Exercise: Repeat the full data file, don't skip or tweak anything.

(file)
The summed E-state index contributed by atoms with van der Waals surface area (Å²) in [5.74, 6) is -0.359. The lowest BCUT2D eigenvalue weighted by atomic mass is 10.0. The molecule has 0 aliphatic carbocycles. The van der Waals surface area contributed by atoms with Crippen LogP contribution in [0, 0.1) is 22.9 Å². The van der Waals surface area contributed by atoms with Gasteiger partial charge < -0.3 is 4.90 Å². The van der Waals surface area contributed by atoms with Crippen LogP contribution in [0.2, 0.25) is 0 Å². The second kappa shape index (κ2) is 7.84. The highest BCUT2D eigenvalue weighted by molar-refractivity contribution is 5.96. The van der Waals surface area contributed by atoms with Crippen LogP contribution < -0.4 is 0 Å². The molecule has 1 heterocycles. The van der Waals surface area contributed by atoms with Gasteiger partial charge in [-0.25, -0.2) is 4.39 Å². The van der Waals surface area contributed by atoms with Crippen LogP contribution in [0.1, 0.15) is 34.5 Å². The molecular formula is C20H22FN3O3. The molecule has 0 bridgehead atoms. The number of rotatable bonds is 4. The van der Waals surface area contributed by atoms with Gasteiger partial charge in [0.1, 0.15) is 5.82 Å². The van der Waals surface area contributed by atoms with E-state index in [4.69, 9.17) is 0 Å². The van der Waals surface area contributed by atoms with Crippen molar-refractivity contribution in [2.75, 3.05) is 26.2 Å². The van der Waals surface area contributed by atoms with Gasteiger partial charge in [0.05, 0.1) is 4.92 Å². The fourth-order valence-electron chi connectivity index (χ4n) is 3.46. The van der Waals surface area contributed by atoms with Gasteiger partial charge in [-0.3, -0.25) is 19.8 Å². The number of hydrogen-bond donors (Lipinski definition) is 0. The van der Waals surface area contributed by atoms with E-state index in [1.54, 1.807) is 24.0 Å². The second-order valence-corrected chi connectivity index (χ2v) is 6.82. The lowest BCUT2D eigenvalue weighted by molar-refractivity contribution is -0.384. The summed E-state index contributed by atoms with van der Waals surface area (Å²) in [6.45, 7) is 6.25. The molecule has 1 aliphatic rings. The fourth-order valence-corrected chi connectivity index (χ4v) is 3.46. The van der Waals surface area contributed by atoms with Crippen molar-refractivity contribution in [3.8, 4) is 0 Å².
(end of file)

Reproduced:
The summed E-state index contributed by atoms with van der Waals surface area (Å²) in [5.74, 6) is -0.359. The lowest BCUT2D eigenvalue weighted by atomic mass is 10.0. The molecule has 0 aliphatic carbocycles. The van der Waals surface area contributed by atoms with Crippen LogP contribution in [0, 0.1) is 22.9 Å². The van der Waals surface area contributed by atoms with Gasteiger partial charge < -0.3 is 4.90 Å². The van der Waals surface area contributed by atoms with Crippen LogP contribution in [0.2, 0.25) is 0 Å². The second kappa shape index (κ2) is 7.84. The highest BCUT2D eigenvalue weighted by molar-refractivity contribution is 5.96. The van der Waals surface area contributed by atoms with Crippen LogP contribution < -0.4 is 0 Å². The molecule has 1 heterocycles. The van der Waals surface area contributed by atoms with Gasteiger partial charge in [-0.25, -0.2) is 4.39 Å². The van der Waals surface area contributed by atoms with Crippen LogP contribution in [0.1, 0.15) is 34.5 Å². The molecular formula is C20H22FN3O3. The molecule has 0 bridgehead atoms. The number of rotatable bonds is 4. The van der Waals surface area contributed by atoms with Gasteiger partial charge in [0.1, 0.15) is 5.82 Å². The van der Waals surface area contributed by atoms with E-state index in [4.69, 9.17) is 0 Å². The van der Waals surface area contributed by atoms with Crippen molar-refractivity contribution in [2.75, 3.05) is 26.2 Å². The van der Waals surface area contributed by atoms with Gasteiger partial charge in [0.05, 0.1) is 4.92 Å². The fourth-order valence-electron chi connectivity index (χ4n) is 3.46. The van der Waals surface area contributed by atoms with Gasteiger partial charge in [-0.3, -0.25) is 19.8 Å². The number of hydrogen-bond donors (Lipinski definition) is 0. The van der Waals surface area contributed by atoms with E-state index in [1.54, 1.807) is 24.0 Å². The second-order valence-corrected chi connectivity index (χ2v) is 6.82. The lowest BCUT2D eigenvalue weighted by molar-refractivity contribution is -0.384. The summed E-state index contributed by atoms with van der Waals surface area (Å²) in [6.45, 7) is 6.25. The molecule has 1 aliphatic rings. The fourth-order valence-corrected chi connectivity index (χ4v) is 3.46. The van der Waals surface area contributed by atoms with Crippen molar-refractivity contribution in [3.8, 4) is 0 Å².